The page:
Thoughts on Brand and Product Experiences


At FutureBrand Speck, we talk a lot about human-centered design that fosters connected brand and product experiences. What does this mean?

We refer to “brand” as an organization’s personality, and “product” as the physical manifestation of that brand – things like devices, service offerings, and environments. With respect to brand, it all revolves around human emotion, and, the way to create an emotional bond lies in connected touch points.

To be clear, we’re not talking about a “customer journey” where the customer migrates along a linear path of touch points from acquisition through attrition. It’s more like a branded cocoon where the touch points form a dimensional matrix that integrates all aspects of the brand and product experience to address users’ unspoken central need drivers. These need drivers aren’t limited to product function – they extend to environment, aesthetics, digital integration, community, service, and more.

Apple is a great example of a connected brand and product experience. Their process starts with a deep understanding how customers want to feel about themselves – in Apple’s case, it’s confident, polished, hip, and included. From there, all interactions with the brand stem from supporting this emotional premise.  When customers interact with the product or visit the website, the clean aesthetic, energetic mood, and elegant product design and interface pull through.

When the stores launched, Apple had only four products in the portfolio. To create a connected experience around only four products required that the products themselves be presented in the best possible light – they had to look as good in person as they did in the photographs. In-store, the experience focuses on how these products fit into people’s lives through providing the opportunity to engage with the products in an intimate way, not just as objects but as extensions of their lifestyle.

While the appeal of Apple products and aesthetic are powerful components, it’s the customer facing people that serve as the heart of the connected brand and product experience. In-store, Apple employees are trained to employ a painstaking prescribed service methodology that supports customers’ brand affinity and emotional connection.  It starts with approaching customers with a friendly, personalized, and warm welcome.  From there, employees are trained to gently probe with a series of closed and open-ended questions designed to match the customer with the right product for what they need, not the most expensive.

Once the customer’s needs are identified, representatives are trained to provide value and solve problems in the moment. Apple employees are reminded that they aren’t in the hardware business – instead, they’re in the business of enriching lives. There are many ways beyond making a sale to delight customers and build loyalty. For instance, if a customer visits the store for technical help without an appointment, a representative can reserve an appointment for the following day in real time. Representatives are also trained to listen for unexpressed concerns – things like learning to use a new operating system.  A specialist that senses this concern can recommend special service offerings that include face-to-face training sessions and assistance with transferring data from a PC to a Mac.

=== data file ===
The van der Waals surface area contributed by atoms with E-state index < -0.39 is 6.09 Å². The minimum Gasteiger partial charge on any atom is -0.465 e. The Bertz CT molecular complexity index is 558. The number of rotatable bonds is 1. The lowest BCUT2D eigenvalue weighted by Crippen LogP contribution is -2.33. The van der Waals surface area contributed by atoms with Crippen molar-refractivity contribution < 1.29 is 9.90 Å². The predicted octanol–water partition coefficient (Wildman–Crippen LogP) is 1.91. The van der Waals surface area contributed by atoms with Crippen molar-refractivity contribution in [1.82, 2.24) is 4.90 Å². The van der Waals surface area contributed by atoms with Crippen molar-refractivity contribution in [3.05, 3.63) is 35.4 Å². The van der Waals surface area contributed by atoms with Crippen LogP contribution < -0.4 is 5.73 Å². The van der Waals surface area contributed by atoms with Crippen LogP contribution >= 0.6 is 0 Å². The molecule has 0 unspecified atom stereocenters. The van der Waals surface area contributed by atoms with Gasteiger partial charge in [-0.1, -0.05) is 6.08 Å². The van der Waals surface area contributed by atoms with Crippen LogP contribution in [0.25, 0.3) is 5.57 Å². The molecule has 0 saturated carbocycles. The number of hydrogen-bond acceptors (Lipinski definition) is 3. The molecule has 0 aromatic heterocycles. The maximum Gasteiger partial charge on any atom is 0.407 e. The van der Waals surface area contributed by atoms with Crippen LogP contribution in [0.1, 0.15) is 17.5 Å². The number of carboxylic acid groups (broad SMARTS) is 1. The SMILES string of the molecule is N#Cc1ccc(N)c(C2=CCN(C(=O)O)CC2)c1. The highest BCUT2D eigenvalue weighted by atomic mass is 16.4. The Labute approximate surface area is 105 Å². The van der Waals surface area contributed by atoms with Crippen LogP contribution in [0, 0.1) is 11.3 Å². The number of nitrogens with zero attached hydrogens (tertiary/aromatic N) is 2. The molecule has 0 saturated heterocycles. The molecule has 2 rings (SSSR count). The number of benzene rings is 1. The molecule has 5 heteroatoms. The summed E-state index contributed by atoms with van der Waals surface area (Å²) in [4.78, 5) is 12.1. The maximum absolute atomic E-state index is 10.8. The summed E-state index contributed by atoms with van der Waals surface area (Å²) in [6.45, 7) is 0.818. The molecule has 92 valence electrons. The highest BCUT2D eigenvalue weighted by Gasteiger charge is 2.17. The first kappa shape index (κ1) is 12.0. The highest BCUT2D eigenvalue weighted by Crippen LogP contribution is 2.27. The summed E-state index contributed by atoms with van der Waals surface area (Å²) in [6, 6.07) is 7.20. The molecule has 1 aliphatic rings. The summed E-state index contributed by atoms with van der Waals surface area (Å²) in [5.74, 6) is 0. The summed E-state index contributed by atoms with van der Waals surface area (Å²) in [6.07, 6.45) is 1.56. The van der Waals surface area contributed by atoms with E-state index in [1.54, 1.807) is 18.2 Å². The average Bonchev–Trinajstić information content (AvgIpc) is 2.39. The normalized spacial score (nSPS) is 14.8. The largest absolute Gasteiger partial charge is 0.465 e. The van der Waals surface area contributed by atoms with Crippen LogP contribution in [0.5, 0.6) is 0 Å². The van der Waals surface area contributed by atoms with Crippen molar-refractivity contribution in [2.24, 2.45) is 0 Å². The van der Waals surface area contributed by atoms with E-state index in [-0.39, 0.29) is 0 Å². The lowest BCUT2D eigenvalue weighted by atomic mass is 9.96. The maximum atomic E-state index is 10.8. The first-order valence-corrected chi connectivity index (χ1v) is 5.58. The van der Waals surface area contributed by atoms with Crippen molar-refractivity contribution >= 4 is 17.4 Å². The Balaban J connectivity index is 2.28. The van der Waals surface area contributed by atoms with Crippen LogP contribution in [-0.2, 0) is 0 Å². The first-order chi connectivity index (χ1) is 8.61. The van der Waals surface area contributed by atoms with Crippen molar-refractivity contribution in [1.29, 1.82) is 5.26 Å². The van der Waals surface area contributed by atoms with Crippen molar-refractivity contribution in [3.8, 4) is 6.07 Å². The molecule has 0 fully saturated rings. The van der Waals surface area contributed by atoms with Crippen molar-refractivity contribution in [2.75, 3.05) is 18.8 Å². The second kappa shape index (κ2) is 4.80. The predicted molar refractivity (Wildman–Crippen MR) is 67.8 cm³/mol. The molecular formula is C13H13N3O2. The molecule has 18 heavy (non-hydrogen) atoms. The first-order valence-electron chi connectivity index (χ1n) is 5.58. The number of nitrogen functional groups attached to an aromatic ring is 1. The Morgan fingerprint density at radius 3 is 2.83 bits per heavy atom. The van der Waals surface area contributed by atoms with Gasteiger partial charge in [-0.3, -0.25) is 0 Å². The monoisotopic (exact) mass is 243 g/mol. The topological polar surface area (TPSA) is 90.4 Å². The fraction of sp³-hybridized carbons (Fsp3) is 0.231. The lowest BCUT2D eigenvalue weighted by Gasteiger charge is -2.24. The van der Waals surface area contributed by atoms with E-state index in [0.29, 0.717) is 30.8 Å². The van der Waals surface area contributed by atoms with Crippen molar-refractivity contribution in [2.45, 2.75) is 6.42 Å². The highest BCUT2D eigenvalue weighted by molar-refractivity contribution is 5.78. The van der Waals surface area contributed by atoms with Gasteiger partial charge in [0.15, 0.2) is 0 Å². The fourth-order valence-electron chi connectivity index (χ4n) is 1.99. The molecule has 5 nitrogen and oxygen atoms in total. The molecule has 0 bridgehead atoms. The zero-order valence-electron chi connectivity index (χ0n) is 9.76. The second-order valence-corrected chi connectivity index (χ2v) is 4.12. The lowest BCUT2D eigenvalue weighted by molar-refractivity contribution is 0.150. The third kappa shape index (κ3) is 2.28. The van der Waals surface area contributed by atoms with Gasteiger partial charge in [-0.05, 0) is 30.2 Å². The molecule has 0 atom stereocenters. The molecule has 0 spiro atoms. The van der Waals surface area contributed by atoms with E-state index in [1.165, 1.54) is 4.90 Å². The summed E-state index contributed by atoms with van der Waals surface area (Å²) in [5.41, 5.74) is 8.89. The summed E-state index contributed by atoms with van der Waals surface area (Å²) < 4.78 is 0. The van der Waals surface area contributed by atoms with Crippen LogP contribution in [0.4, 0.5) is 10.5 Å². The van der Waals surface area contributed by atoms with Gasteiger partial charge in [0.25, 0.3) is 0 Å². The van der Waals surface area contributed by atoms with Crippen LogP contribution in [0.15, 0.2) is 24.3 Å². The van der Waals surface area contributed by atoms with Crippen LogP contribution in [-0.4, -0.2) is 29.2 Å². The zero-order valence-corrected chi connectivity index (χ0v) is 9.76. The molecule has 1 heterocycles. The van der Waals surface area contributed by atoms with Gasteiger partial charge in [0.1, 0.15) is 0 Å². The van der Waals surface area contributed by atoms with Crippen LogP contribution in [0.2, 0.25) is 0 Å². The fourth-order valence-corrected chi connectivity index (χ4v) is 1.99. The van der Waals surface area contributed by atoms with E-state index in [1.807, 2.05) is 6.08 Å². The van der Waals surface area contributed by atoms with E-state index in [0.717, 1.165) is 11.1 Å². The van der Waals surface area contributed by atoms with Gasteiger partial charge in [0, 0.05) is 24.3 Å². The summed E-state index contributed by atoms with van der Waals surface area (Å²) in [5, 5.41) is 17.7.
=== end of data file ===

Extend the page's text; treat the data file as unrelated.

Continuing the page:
All in-store interactions end with an invitation and reason to return. Depending on how the interaction has transpired, a representative might extend an offer for advice at a later date, or offer a business card so that the customer can make direct contact post-sale with any questions. How a person feels at the completion of the transaction significantly impacts both brand loyalty and likeliness to recommend to others. It also drives the impetus to return. While it’s the combination loyalty and subsequent advocacy that create value. It’s the connected brand and product experience that drives the loyalty at the onset.

Our Director of Branded Environments who, prior to  joining FutureBrand Speck, worked on the design for the Apple Store experience characterizes the store as part of an ecosystem that connects people to the brand and allows Apple to tell a coherent story across all touch points. Steve Jobs envisioned the store as open, welcoming, and democratic to represent the qualities of the brand experience – openness, accessibility, and ease of use. The stores are designed to be social space, not a transactional one. This intersection of brand, product, environment, experience, community, and emotional connection creates the connected experience and rests at the heart of the Apple value proposition.

Contact us to learn more about how we can help you create brand-driven and human-centered connected experiences to provide value for your customers.

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